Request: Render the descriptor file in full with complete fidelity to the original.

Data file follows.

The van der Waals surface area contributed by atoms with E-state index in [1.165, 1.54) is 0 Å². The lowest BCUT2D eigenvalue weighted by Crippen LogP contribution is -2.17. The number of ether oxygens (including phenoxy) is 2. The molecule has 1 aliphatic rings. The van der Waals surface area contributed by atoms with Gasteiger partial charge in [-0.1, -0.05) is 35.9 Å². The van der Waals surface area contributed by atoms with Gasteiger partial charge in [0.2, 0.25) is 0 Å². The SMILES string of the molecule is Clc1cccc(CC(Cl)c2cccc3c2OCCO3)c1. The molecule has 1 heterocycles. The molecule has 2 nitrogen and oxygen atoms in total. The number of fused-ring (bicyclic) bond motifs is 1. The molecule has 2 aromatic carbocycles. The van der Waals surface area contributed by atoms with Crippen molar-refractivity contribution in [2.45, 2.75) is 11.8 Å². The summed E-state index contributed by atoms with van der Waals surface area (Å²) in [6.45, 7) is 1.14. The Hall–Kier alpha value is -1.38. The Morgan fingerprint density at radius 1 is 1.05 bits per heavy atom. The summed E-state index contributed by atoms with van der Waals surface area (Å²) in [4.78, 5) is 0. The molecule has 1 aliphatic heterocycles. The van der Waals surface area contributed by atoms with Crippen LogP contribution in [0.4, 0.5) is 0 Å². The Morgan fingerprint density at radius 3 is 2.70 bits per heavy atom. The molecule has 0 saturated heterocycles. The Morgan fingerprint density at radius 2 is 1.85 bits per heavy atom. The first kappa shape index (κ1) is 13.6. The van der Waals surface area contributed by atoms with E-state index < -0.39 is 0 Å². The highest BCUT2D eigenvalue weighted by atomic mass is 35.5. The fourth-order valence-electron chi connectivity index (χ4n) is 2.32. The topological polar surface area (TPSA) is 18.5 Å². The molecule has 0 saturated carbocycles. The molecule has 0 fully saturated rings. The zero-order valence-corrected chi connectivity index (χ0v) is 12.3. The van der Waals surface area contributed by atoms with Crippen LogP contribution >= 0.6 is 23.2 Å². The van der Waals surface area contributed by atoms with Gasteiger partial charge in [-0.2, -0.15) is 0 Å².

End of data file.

The van der Waals surface area contributed by atoms with E-state index in [1.165, 1.54) is 0 Å². The lowest BCUT2D eigenvalue weighted by Crippen LogP contribution is -2.17. The number of ether oxygens (including phenoxy) is 2. The molecule has 1 aliphatic rings. The van der Waals surface area contributed by atoms with Gasteiger partial charge in [-0.1, -0.05) is 35.9 Å². The van der Waals surface area contributed by atoms with Gasteiger partial charge in [0.2, 0.25) is 0 Å². The SMILES string of the molecule is Clc1cccc(CC(Cl)c2cccc3c2OCCO3)c1. The molecule has 1 heterocycles. The molecule has 2 nitrogen and oxygen atoms in total. The number of fused-ring (bicyclic) bond motifs is 1. The molecule has 2 aromatic carbocycles. The van der Waals surface area contributed by atoms with Crippen molar-refractivity contribution in [2.45, 2.75) is 11.8 Å². The summed E-state index contributed by atoms with van der Waals surface area (Å²) in [6.45, 7) is 1.14. The Hall–Kier alpha value is -1.38. The Morgan fingerprint density at radius 1 is 1.05 bits per heavy atom. The summed E-state index contributed by atoms with van der Waals surface area (Å²) in [4.78, 5) is 0. The molecule has 1 aliphatic heterocycles. The van der Waals surface area contributed by atoms with Crippen LogP contribution in [0.4, 0.5) is 0 Å². The Morgan fingerprint density at radius 3 is 2.70 bits per heavy atom. The molecule has 0 saturated heterocycles. The Morgan fingerprint density at radius 2 is 1.85 bits per heavy atom. The first kappa shape index (κ1) is 13.6. The van der Waals surface area contributed by atoms with E-state index < -0.39 is 0 Å². The highest BCUT2D eigenvalue weighted by atomic mass is 35.5. The fourth-order valence-electron chi connectivity index (χ4n) is 2.32. The topological polar surface area (TPSA) is 18.5 Å². The molecule has 0 saturated carbocycles. The molecule has 0 fully saturated rings. The zero-order valence-corrected chi connectivity index (χ0v) is 12.3. The van der Waals surface area contributed by atoms with Crippen LogP contribution >= 0.6 is 23.2 Å². The van der Waals surface area contributed by atoms with Gasteiger partial charge in [-0.2, -0.15) is 0 Å².